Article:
Vaccinating household chicken flocks can increase availability and consumption of eggs and meat, leading to better growth of young children in agriculture-dependent families in rural Kenya.
A two-part study found that vaccination for Newcastle disease, the most common cause of mortality in village chickens, resulted in increases in household flock size and subsequent dietary increases in protein and micronutrient rich foods for young children. Most importantly, this change in diet led to increased growth of children as compared to children in homes where chickens were not vaccinated.
The research is especially critical since impaired growth and child development from poor nutrition, also known as child stunting, is common in rural Kenya and other lower income countries.
“We had noticed families who fed their children high-protein foods had better outcomes in terms of preventing stunted growth in children, and we wanted to look for ways to improve growth given the resources they already had,” said researcher Dr. Elkanah Otiang, who led the studies as a Washington State University and University of Nairobi graduate student in his home nation under the Kenyan Medical Research Institute–Centre for Global Health Research in western Kenya.
The study, published in Proceedings of the National Academy of Sciences, describes the results of a randomized clinical trial that included more than 500 households that owned chickens and assessed the diet and growth parameters of over 700 children. Researchers compared diets, heights and weights of children from households that used the vaccine and parasite control drugs in their flocks to households that only used parasite controls.
Over the course of the 18-month study, children in homes where the Newcastle vaccine was used were shown to consume 24% more high protein foods and improve their height for age, the key metric for assessing childhood stunting. Children from vaccinated households saw a 1.16% increase in height compared to those who were not vaccinated; weight was increased by 0.54%.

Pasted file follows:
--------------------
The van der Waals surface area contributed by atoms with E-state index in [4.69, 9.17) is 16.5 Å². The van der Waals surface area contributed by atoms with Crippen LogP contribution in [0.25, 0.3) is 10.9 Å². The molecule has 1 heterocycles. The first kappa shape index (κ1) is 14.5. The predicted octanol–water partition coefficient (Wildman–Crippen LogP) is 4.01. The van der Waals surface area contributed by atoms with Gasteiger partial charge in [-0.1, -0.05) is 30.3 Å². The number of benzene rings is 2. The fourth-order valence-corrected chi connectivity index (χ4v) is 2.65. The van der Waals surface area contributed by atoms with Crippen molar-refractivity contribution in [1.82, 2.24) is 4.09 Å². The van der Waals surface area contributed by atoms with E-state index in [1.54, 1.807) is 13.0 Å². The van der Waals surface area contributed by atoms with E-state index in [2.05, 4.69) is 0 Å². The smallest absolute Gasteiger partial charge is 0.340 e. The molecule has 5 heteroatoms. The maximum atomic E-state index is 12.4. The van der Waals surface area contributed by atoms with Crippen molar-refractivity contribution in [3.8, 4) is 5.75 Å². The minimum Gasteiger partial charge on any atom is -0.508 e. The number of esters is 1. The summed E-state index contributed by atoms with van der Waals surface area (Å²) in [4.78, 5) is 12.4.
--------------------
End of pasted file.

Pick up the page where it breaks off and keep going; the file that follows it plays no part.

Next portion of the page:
“This study is impactful as it shows that a low-cost intervention on a commonly held animal livestock resource can translate to improved childhood growth—in line with the United Nations goal to dramatically reduce child growth failure”, said Guy Palmer, WSU’s senior director for global health and professor in pathology and infectious disease. “Notably, decisions regarding chicken flock management and child diet are both under the control of women in many rural settings, providing a direct pathway to improve nutrition and growth.” Palmer helped coordinate the study with fellow WSU professor Jonathan Yoder.
Otiang said the research is particularly significant because the vaccine is relatively affordable and widely available, including in Kenya. It gives Kenyans an opportunity to improve the health of children and animals using existing resources without major lifestyle changes or financial burden.
“It’s important because it gives a unique linkage to the health of humans and animals,” Otiang said. “As a veterinarian, it’s been a very interesting journey working with animals and linking it to human health – not only on the disease side but on livelihoods, nutrition and socioeconomics; this study provides information so we can improve in those areas.”
This study was conducted by WSU’s Paul G. Allen School for Global Health in collaboration with researchers at the Kenyan Medical Research Institute–Centre for Global Health Research and the University of Nairobi, Kenya.